I’m a bit annoyed at the fact that Krugman’s book – which I have not read – makes almost precisely the same point I’ve been making – but which I thought was mine independently, though inspired a bit by a phrase Stephen Metcalf tossed off in an essay on Tom Cruise:
The ’80s did for money what the ’60s did for sex.
Instead, from that phrase – likely inspired by Metcalf’s reading of Krugman – I reconstructed the view of history Krugman was advancing. I wrote:
This stability of the 1950s and 1960s came at the expense of tamping down certain social and economic forces. The social stability was torn apart by the Civil Rights movement, feminism, free love, and the later radicalisms of the late 1960s and early 1970s. This culture war has been dominating politics since then.
The economic stability of this period was destroyed by the forces of extreme capitalism, greed, deregulation, and other economic radicalisms of the 1970s and early 1980s – as labor unions were undermined, executive compensation grew exponentially, social mobility was impeded, and economic power concentrated in a handful of large corporations.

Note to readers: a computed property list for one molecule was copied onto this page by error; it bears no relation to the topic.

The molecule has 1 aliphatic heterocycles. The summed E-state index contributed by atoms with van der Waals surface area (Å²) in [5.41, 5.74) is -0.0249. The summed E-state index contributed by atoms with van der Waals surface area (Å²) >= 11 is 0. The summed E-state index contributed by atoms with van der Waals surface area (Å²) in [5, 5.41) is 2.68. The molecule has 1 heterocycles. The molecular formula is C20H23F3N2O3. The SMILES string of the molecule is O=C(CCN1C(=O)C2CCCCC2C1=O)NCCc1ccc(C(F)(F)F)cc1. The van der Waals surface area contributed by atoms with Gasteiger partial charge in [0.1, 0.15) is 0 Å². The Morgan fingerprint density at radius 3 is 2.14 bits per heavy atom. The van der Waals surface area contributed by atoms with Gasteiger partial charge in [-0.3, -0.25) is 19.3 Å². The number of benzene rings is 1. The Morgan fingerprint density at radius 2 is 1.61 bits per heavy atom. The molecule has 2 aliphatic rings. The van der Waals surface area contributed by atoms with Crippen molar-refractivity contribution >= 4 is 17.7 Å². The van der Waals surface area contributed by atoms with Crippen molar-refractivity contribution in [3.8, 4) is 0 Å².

Lindsey quotes Krugman’s book in his essay:
For a generation after World War II, fear of outrage kept executive salaries in check. Now the outrage is gone. That is, the explosion in executive pay represents a social change…like the sexual revolution of the 1960’s—a relaxation of old strictures, a new permissiveness, but in this case the permissiveness is financial rather than sexual.